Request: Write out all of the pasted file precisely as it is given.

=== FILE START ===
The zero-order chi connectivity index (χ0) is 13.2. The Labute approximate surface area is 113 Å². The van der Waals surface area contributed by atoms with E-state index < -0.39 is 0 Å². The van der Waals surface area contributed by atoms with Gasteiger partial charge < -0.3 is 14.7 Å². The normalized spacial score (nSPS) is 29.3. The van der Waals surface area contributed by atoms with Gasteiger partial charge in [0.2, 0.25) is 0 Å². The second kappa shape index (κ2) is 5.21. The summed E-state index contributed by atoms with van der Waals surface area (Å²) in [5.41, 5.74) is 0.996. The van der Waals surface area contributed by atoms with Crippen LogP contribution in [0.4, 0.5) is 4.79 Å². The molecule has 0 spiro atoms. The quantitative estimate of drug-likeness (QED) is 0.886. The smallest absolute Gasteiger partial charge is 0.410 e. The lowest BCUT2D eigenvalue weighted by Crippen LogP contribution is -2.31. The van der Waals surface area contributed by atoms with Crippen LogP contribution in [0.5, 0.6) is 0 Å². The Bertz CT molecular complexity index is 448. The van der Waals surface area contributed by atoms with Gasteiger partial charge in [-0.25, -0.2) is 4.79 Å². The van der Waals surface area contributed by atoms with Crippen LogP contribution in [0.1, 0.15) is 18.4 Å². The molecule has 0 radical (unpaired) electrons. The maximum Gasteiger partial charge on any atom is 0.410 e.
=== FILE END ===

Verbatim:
The zero-order chi connectivity index (χ0) is 13.2. The Labute approximate surface area is 113 Å². The van der Waals surface area contributed by atoms with E-state index < -0.39 is 0 Å². The van der Waals surface area contributed by atoms with Gasteiger partial charge < -0.3 is 14.7 Å². The normalized spacial score (nSPS) is 29.3. The van der Waals surface area contributed by atoms with Gasteiger partial charge in [0.2, 0.25) is 0 Å². The second kappa shape index (κ2) is 5.21. The summed E-state index contributed by atoms with van der Waals surface area (Å²) in [5.41, 5.74) is 0.996. The van der Waals surface area contributed by atoms with Crippen LogP contribution in [0.4, 0.5) is 4.79 Å². The molecule has 0 spiro atoms. The quantitative estimate of drug-likeness (QED) is 0.886. The smallest absolute Gasteiger partial charge is 0.410 e. The lowest BCUT2D eigenvalue weighted by Crippen LogP contribution is -2.31. The van der Waals surface area contributed by atoms with Crippen LogP contribution in [0.5, 0.6) is 0 Å². The Bertz CT molecular complexity index is 448. The van der Waals surface area contributed by atoms with Gasteiger partial charge in [-0.25, -0.2) is 4.79 Å². The van der Waals surface area contributed by atoms with Crippen LogP contribution in [0.1, 0.15) is 18.4 Å². The molecule has 0 radical (unpaired) electrons. The maximum Gasteiger partial charge on any atom is 0.410 e.